Thursday, November 09, 2006


Note, 2/14/07: These vids got taken down, but they'll be back soon. Sorry.

Warning: There are 12 videos to watch in this post. One for each year of the 80s, an intro and a closing.

If you grew up in the tri-state area in the eighties, and your parents watched the Cee Bee Ess station every night to get the news while you watched something else on another TV until they called you downstairs when the sports report came on, you are familiar with Warner W. (Watch the videos for his last name. I'm trying to make sure these don't get taken down from YouTube.)

Warner was absolutely classic. Every night, his smiling face would come on and he'd say "Let's go to the videotape!" He'd do "plays of the week," which would be accompanied by wacky music. Then there'd be the monthly and yearly versions.

In January of 1990, Warner came out with "Plays of the Decade," which warranted an hour-long special. I missed that, but I taped the edited half-hour version. It is rumored that my friend Deane has the hour-long one, though.

In the late nineties, I found the tape, and showed it to my group of friends. It became an instant tradition.

We had this frigger memorized. We'd watch it--with 1990 commercials--and say every line, like we were at some sort of Rocky Blooper Picture Show. (Speaking of Rocky, Warner appeared as an announcer in Rocky IV, the first Rocky film I saw in the theater--in Danbury, where the Super FoodMart now stands.)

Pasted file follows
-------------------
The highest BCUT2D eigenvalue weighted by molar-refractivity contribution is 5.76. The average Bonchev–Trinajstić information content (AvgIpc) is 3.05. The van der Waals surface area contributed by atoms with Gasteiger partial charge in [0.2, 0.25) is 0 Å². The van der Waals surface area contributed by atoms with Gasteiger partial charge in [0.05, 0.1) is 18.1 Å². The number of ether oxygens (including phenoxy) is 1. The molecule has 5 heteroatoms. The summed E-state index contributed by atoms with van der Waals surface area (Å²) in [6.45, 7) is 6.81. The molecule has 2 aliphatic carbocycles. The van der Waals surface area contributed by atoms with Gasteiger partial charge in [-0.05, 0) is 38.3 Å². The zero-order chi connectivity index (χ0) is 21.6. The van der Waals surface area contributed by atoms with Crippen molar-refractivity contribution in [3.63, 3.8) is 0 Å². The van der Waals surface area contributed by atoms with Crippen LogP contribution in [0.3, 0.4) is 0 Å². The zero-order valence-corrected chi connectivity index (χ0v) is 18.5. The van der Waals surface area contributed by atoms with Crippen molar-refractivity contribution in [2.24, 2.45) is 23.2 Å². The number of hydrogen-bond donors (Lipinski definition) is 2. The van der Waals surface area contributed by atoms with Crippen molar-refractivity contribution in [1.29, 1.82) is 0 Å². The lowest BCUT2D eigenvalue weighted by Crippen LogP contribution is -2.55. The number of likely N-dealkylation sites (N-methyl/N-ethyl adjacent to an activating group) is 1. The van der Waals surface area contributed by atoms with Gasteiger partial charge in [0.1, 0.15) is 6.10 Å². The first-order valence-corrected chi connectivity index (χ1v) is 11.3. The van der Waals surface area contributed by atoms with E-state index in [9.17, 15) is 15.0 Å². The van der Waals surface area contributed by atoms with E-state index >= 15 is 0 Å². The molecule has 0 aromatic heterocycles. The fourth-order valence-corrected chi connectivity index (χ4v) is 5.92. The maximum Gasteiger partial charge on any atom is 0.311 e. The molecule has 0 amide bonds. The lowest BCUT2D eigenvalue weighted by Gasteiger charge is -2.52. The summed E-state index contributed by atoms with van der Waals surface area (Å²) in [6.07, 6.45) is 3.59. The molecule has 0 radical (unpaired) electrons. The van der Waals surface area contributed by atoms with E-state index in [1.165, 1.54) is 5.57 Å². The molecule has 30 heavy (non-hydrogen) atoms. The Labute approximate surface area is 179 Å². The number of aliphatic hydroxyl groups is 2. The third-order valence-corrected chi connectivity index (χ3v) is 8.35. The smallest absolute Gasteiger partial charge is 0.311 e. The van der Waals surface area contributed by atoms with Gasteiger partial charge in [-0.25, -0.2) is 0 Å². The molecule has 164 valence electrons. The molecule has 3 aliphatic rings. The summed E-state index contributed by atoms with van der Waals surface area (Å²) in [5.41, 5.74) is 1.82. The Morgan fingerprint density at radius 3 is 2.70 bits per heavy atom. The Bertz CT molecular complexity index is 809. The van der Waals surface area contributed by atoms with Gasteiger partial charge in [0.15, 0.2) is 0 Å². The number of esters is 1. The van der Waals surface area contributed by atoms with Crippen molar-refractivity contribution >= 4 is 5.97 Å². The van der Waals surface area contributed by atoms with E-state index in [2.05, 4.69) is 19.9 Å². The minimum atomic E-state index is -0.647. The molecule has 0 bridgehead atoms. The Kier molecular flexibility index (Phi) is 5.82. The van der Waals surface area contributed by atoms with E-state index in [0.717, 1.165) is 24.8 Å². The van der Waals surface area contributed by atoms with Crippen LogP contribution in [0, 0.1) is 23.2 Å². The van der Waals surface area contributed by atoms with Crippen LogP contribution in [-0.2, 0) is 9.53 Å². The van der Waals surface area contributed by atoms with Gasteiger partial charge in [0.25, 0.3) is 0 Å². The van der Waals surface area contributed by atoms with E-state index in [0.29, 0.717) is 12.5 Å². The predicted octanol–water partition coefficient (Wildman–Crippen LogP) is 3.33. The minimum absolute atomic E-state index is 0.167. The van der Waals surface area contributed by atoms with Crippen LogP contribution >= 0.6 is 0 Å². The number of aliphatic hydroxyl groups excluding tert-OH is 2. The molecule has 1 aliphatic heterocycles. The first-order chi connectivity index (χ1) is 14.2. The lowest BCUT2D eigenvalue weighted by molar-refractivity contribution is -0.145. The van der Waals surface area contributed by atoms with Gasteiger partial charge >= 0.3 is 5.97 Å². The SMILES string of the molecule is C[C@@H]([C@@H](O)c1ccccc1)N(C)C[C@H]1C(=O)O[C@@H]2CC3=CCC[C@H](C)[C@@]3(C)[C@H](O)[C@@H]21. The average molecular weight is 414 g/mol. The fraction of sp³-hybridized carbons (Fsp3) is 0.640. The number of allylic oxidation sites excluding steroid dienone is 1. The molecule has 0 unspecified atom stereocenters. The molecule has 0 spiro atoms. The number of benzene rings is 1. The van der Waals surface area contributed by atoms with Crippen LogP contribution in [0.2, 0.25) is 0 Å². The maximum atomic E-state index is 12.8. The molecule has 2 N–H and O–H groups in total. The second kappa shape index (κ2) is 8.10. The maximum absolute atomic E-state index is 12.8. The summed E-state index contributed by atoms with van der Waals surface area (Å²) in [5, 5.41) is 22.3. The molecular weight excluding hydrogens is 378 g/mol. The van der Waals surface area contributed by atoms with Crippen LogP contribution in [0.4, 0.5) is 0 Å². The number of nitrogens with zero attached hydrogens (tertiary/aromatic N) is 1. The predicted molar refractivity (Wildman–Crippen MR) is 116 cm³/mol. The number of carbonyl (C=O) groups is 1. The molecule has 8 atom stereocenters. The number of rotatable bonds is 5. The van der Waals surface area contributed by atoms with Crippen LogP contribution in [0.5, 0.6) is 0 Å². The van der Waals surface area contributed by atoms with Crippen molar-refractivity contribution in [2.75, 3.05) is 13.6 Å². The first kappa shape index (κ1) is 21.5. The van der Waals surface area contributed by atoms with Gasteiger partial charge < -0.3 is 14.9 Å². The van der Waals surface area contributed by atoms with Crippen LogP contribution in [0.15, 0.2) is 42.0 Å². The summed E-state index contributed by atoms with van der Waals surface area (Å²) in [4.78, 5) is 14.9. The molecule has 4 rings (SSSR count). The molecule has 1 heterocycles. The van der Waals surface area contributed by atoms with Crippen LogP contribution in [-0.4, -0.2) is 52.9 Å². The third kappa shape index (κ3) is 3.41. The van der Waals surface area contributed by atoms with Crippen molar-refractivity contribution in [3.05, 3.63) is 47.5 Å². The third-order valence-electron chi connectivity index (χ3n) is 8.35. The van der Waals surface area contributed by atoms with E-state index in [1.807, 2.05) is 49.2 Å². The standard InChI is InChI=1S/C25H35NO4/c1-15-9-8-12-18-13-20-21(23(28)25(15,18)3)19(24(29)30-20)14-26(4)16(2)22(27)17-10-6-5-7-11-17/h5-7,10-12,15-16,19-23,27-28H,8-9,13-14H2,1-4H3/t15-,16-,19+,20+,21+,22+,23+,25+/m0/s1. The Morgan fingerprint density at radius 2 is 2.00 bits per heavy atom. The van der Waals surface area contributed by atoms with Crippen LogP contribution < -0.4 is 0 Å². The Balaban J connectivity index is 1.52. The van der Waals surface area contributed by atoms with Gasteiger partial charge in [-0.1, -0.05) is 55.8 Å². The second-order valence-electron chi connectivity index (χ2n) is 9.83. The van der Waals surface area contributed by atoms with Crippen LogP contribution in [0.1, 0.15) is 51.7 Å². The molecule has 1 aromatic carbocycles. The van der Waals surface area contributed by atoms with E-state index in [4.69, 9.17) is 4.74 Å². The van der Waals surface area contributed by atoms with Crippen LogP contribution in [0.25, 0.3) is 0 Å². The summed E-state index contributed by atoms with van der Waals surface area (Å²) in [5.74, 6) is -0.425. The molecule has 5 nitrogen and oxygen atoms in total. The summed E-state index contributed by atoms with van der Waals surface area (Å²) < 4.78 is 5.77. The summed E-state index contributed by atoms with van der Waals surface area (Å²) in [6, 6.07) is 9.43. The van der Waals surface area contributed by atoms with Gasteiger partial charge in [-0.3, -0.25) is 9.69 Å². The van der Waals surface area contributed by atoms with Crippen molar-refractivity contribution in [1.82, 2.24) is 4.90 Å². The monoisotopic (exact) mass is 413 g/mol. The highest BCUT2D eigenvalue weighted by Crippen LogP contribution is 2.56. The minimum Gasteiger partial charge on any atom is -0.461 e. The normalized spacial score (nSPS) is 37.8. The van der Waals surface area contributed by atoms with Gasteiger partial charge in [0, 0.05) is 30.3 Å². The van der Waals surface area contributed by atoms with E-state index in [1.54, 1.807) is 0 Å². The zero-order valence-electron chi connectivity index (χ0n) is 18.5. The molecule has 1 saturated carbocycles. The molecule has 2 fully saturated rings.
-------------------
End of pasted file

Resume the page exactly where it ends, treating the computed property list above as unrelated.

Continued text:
We'd quote it like, well, like ourselves quoting Ghostbusters. "Down goes Roberto Duran." "...and the Buena Vista coach faints!" "...and hits Ripken in the head!"

Other quotes were perfect for real life. If you were waiting for someone's answer to a question: "What's the call, ref?!" Somebody makes a good shot in a pickup game: "Nice shot, Mel!"

The ball rolls around the rim for more than a half second: "The longest roll in a college game!" Your friend tries to blow a ball foul: "Blow it, Lenny, blow it!" Okay, that one's not likely to happen. But, I assure you, we'd break it out for anything close.

These players' names, for their committing of these bloopers and their making of these amazing plays, became part of our lexicon: Gymnast Brian Meeker ("Ohhhhh! Meeker was not injured.") (In Warner's world, everyone always turns out fine: "The worst crash of a hydrofoil with only a slight injury to the driver.") Iowa defensive back Ron Hauley. "...back to" Kevin Moen. Cheerleader Sally Neigh. Matadors Vincente Ruez and Jose Manzaneri. Kickboxers Joe Poe and Tom McElrue. 250-pound kicker William Ritten. They're all here for you.

Of course, there are also Warner's famous catch phrases to imitate: "Come awn, guys!" "Give us a break." "...and the ball rolls in!" "And Dr. Frank Field was at the game..." (He'd show people in the crowd who looked like celebs or other members of the news team.) "If you had West Virginia and 29 points, YOU LOST."